I guess this ramble is just to reassure you there are others in the same position, at every level.

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I honestly believe that confidence, shyness and similar personality traits are largely down to genetics and that they have to be accommodated and worked on. A shy child is unlikely to become a social butterfly or the life and soul of the party. It's obviously more of a problem in ballet, music etc because of the performance element. I read somewhere that Frederick Ashton was so crippled by stage nerves that he gave up dancing and became a choreographer instead. Does your dd lack confidence in other areas of her life or is the confidence issue confined to ballet? I would think about ditching the festivals for a while until your dd becomes more confident. As has been said many times before, they are irrelevant to the vocational schools. Alternatively, setting small goals for a performance situation is a good idea. Teenagers can be prone to catastrophise and perhaps this is what your dd is doing ie thinking that if she makes the smallest mistake or if her performance is anything less than perfect then it and she are rubbish. The reality is that even professional ballet dancers do not give perfect performances and sometimes their performances can fall far short of what they expect of themselves. Hard work and adequate rehearsal time increase the likelihood of a good performance but do not guarantee it as a performance is a one-off event, with no possibility of starting again, and is by its nature slightly unpredictable. I have seen many dancers slip, fall, wobble or land awkwardly but they just have to put these mishaps behind them, and the audience soon forgets. It is the performance as a whole which is judged. 

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I agree with other posters that lack of confidence is quite common and I think it is often triggered in a young dancer as they begin to realise how much dance means to them.  It may be that they have moved to vocational school and are now small fish in a big pond or simply that they are having to work harder in class and festivals and not achieving as much or learning as quickly as they would like.  Dancers are often very self critical, which does not help their self confidence if they start doubting themselves before even starting a dance in a festival or the like.  I think the subjective nature of dance also can take a while to really register with a young dancer as well - especially when being judged in a festival.  Not being placed does not necessarily mean that you danced badly but that others danced as well as you and the judges liked their dance better.  I would have a chat with your DD and try and get her to open up and see if there has been a trigger for her lack of self confidence and to see if she likes festivals or would rather cut back on them and concentrate on technique - as long as your DD feels the decisions are coming from her and not being imposed on her because of how good/bad she is.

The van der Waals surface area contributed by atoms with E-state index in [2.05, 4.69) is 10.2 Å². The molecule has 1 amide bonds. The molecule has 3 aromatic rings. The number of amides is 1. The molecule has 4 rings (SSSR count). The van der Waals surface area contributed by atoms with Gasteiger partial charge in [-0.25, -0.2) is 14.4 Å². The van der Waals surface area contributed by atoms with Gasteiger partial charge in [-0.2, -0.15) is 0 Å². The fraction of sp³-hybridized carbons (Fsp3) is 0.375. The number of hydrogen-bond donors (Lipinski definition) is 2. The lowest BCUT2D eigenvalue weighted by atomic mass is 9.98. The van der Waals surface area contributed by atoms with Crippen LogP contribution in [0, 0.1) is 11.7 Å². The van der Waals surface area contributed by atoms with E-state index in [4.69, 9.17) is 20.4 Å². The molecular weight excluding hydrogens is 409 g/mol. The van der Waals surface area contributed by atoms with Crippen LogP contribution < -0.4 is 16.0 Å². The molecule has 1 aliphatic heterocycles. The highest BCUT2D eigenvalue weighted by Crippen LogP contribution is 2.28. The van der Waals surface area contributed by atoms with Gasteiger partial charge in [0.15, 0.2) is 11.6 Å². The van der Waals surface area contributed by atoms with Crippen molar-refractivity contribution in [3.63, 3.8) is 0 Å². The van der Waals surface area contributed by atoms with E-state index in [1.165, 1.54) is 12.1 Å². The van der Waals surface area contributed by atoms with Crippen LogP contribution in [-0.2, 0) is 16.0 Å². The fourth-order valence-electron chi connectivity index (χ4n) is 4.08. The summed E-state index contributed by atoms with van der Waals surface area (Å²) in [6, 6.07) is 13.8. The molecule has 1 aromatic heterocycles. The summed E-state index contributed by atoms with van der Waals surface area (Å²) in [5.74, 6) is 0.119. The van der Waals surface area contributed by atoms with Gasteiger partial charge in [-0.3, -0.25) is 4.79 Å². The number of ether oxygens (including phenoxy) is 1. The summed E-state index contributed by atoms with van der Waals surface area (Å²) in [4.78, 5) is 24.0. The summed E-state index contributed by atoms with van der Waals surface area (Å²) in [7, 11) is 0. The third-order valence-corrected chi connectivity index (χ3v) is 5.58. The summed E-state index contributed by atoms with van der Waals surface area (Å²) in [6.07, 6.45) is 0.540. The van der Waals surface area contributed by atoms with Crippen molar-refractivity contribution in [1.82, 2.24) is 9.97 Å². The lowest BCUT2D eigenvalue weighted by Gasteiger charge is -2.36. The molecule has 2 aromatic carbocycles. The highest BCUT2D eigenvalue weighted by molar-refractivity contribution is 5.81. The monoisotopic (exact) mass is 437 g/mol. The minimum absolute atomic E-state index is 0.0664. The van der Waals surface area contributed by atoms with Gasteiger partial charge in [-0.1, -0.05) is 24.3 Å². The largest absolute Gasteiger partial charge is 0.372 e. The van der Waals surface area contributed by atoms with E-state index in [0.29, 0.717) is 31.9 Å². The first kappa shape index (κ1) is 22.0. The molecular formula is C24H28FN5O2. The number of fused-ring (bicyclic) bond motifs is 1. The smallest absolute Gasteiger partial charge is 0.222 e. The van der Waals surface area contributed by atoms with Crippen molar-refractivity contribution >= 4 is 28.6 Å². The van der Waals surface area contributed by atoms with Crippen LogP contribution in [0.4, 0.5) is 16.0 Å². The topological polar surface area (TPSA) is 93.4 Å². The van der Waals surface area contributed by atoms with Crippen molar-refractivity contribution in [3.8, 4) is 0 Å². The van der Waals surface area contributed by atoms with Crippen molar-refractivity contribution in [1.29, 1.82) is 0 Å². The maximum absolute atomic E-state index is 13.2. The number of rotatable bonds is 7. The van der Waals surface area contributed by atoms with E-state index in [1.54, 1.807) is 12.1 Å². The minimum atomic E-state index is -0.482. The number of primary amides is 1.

Eileen comments on shyness and confidence and how a shy child is unlikely to be the life and soul of the party.  I have 2 shy DDs and this is very true of them in everyday life.  Even her drama teacher was surprised when elder DD announced she would be auditioning for vocational school in year 11.  However, neither of them have a problem in performing - on the contrary they come alive on stage (as long as no talking is involved) but I am not sure this would be the case if they had performed in a competitive category at a younger age.  It just would not have suited their individual personalities.

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At some point in their journey most performers will have this experience. Your DD is still young. Doing associates, fesitvals and the regular training for some children can be too much in their young lives. Think about what Aileen has suggested, perhaps cut back a bit on the festivals, by either reducing the number of festivals or cut down on the number of dances.

 

A friend once had a similar issue when our DD's were around 10, and at that time no one was sure if she really wanted to dance at this level. Our teacher had a chat ith her about all this things she did during the week, at school and with dance. She asked her to share which she liked doing by asking her to 'rate' all her activities. 'What do you really love doing at school' 'writing stories' and what don't you like doing at school 'maths'. If you could give writing stories a special number with 10 being 'amazing' and 3 being 'don't like it' what number would you give 'writing stories'.....mix in the dance areas with school activities and 'going to parties' playing with friends's etc . You can do it as a game and write all the activities on a chart, then get her to put the rating number next to the activity. It may be best to do get a granny or someone to do this with her, so she doesn't feel any pressure. It will bring out how she feels about her associates, festivals and dance in general as well as her other activities.

 

My friends DD loves dance and still dances doing the odd festival, but chose to get off the vocational route. She may return at 16 if that what she wants to do.

 

I think it's harder to uncover once they become teenagers as hormones and the self believe comes into play even more, that's just growing up, but can be a big issue.

 

Looking forward to hearing others comments.

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My dd has always lacked confidence .  I went to an interesting talk at work the other day about something called 'imposter syndrome' which sounds more dramatic than it is... but it is, to quote wikipedia, a 'psychological phenomenon in which people are unable to internalise their accomplishments. Despite external evidence of their competence, those with the syndrome remain convinced that they are frauds and do not deserve the success they have achieved. Proof of success is dismissed as luck, timing, or as a result of deceiving others into thinking they are more intelligent and competent than they believe themselves to be.'  I work at a university and lots of the women in the room, many very succesful and high profile in their careers could relate to this notion of feeling like they don't deserve to be doing what they are doing.  Apparently it is common in academia, sport and performance careers and it can be self managed if recognised and understood.